This kind of “reporting” simply doesn’t inform, but rather misleads.  And that is why I decided to take a closer look at the “World Climate Report” and New Hope.  As I note in the blog, clearly you guys are in the business, at least here, of selling advocacy services.  Maybe that’s NOT what is driving any of these posts – you tell me.  But it sure explains alot, and I think it’s perfectly fair to point it out to others.  It’s not an ad hominem, but an effort to provide information so we can discern who is speaking for himself, and who is speaking for others.


Please understand that I do not see the interests of fossil fuel producers as evil or wrong per se.  It’s not their fault that the atmosphere is a commons or that the release of GHGs and soot is an unpriced activity.  But rather than trying to manipulate the debate via the science, they should be forthrightly engaging in the debate.  But whenever the government is involved in regulating economic activity or resources, we get this very pernicious dynamic where groups on both sides do their best to paint the others as evil and to spin the science.  I know that Pat, in his Cato hat, is making efforts to step above this.  But his work here continues to perform a disservice (except to his clients) and to undermine his credibility.


By the way, the “opinions” expressed in the blog post are mainly about the dynamics of confirmation bias and rent-seeking that I’ve mentioned again above, not about how New Hope is funded or what its mission is.  Rather, I’ve put forward what you guys expressly state about your mission and links to factual reporting.  If you’ve got more facts to offer that provide more clarity, I’d be happy to hear them.






PS:  Please let me know if you object to putting any of your response up on my blog – unedited, of course.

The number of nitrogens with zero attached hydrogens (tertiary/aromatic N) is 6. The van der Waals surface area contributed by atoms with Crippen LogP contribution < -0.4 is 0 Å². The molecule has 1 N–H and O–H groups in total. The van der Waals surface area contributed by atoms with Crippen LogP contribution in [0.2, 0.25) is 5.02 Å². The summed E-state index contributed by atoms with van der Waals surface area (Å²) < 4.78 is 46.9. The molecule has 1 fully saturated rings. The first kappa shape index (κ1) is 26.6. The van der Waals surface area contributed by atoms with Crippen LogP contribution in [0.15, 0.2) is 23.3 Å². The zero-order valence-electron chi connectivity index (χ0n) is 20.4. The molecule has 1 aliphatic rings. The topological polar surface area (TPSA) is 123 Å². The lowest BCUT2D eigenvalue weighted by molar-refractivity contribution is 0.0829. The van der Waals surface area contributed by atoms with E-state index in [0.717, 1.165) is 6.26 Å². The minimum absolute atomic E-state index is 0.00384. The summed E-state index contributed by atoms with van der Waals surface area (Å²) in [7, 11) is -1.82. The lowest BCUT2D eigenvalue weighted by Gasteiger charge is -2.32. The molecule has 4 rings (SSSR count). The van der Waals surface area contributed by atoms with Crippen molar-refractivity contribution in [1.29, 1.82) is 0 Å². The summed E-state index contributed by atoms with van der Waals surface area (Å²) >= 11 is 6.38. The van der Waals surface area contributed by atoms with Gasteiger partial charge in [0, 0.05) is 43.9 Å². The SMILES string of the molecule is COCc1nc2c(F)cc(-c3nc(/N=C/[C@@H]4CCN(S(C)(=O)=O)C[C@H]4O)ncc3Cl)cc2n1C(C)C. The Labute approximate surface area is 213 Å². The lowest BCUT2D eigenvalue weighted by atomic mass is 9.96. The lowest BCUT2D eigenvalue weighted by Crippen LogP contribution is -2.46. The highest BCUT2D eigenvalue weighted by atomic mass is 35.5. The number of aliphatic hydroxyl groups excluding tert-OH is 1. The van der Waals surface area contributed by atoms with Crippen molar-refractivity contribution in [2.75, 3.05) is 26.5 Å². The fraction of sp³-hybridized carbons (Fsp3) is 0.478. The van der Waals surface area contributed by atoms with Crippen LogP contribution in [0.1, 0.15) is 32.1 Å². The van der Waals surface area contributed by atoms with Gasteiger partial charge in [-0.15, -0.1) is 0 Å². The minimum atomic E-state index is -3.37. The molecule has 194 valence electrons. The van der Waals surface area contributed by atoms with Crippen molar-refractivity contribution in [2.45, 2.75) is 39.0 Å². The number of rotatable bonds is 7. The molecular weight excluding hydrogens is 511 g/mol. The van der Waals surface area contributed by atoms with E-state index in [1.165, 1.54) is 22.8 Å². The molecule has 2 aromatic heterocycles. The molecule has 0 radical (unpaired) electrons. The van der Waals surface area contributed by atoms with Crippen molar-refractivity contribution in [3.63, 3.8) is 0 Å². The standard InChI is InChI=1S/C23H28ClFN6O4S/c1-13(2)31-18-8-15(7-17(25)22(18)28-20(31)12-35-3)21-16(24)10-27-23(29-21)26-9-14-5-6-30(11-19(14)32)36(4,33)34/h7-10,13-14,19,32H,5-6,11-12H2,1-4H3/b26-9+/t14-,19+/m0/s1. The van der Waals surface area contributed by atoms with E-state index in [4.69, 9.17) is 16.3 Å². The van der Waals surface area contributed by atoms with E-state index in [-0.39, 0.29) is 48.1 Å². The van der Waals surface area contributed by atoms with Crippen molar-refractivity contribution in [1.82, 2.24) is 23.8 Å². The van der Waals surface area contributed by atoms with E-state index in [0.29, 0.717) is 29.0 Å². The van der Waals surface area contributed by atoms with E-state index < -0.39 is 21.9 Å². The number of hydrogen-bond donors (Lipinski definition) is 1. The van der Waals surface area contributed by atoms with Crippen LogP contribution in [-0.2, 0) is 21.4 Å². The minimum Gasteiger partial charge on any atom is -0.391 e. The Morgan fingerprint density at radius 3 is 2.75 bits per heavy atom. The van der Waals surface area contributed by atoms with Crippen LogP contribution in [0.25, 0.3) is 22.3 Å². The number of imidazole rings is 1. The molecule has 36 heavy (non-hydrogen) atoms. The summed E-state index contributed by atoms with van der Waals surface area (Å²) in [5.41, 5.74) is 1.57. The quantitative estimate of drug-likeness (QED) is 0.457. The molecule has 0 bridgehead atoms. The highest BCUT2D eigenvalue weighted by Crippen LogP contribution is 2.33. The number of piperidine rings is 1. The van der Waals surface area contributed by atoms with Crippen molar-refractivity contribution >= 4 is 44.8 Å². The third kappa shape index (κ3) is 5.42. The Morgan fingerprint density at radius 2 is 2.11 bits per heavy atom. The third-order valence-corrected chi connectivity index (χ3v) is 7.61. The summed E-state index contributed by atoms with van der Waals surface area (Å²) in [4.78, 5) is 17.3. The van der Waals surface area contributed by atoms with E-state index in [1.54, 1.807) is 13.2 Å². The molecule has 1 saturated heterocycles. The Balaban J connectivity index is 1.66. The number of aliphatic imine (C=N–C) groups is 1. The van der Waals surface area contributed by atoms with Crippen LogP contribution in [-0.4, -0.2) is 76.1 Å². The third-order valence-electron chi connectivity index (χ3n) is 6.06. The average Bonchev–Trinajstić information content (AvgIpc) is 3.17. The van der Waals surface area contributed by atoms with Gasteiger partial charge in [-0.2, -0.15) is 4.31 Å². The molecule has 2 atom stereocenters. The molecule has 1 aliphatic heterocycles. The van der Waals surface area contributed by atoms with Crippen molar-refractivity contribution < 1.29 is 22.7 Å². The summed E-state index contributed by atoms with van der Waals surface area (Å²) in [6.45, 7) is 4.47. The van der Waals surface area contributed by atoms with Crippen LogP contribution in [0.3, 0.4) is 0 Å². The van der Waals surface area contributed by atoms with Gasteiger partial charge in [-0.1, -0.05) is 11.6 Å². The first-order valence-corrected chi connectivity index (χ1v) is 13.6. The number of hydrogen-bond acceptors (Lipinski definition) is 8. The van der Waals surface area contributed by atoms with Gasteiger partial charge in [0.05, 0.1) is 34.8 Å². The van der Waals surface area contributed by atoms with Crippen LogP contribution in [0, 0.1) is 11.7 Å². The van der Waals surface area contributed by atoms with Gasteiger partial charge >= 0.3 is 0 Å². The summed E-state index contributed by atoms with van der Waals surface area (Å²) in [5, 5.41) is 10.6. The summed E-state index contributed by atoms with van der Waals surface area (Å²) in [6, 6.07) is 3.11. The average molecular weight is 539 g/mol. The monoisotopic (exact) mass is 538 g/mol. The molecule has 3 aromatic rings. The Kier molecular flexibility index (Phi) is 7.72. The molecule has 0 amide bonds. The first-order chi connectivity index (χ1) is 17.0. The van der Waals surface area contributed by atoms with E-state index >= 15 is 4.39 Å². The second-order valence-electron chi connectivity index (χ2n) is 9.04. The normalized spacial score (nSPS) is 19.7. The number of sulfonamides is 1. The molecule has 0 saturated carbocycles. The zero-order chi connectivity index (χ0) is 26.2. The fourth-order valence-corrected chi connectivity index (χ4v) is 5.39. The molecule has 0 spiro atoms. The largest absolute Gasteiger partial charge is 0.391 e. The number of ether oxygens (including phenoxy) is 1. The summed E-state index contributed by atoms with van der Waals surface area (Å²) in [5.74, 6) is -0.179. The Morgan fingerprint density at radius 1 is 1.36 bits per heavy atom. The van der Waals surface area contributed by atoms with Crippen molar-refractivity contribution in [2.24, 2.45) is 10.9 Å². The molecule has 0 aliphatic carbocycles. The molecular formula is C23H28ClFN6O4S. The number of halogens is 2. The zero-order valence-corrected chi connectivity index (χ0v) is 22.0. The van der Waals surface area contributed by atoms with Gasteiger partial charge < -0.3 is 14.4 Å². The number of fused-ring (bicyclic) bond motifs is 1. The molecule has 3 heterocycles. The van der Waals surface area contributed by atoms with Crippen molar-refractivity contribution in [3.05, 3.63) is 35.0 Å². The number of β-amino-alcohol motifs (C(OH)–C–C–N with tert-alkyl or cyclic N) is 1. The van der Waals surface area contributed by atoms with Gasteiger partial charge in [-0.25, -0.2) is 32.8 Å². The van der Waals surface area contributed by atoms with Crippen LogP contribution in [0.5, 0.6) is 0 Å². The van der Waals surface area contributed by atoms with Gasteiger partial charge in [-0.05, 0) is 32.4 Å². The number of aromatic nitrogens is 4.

“The first principle is that you must not fool yourself – and you are the easiest person to fool.”

Richard Feynman




from    Chip Knappenberger

to        TokyoTom

date      Mar 6, 2008 11:27 PM


subject Re: Is it true that “Antarctica Ain’t Cooperating!”, as you put it?




Please fell free to post my response to you on your blog.


I realize, I guess, that you are not trying to be ad hominem but in your article you referred to Pat as a “former climate scientist, now policy critic” and in your response to me you wrote “two who are no longer hard at work in the field of climate science.”  What exactly do we have to do to keep our “climate scientist” credentials up to date?  While we may not be the most prolific of all researchers, we continue to publish in the peer-reviewed literature and have our work presented at scientific meetings.

At the end of this email is a list of our publications/meeting presentations for 2006-2007.  Currently we are finishing up research for submission on a reconstruction of Greenland melt extent (showing that the ice melt in 2007 was the highest in both the observed and reconstructed melt extent back to 1784) and are attempting to publish a piece in Eos demonstrating that the idea that global warming “stopped” 10 years ago is nonsense. The Eos article is currently under consideration by the editors. Additionally, we continue to work on weather/mortality relationships (although the going has been slow in the past year, it is picking up steam again—this is the nature of scientific research). So we have been and continue to be actively involved in climate research projects and publish in the literature as well as having degrees in the field and have been actively involved in climatology for more than 20 years each.


I am not trying to wave credentials around (because I don’t consider them to be a judge of a persons potential to have good ideas on a topic) but simply am trying to offer something to show that by any definition, I consider Pat and myself to be active climate scientists, and am a bit incredulous that you could think otherwise.


So again, I may ask you what more we have to do such that claims that we are not active participants in the field of climate science do become ad hominem attacks?


As far as World Climate Report goes, I’ll again reiterate that we have a body of material contained on-line, readily available, and organized by subject at our World Climate report site. I often link to our subject collections within our articles, but I don’t always do so. Perhaps, as you suggest, I should make it a more regular habit.  And, in hopes that it will increase the usefulness of our recent Antarctica piece, I will go back and add a link to our general list on Antarctica topics (the same link that I provided you in my previous email).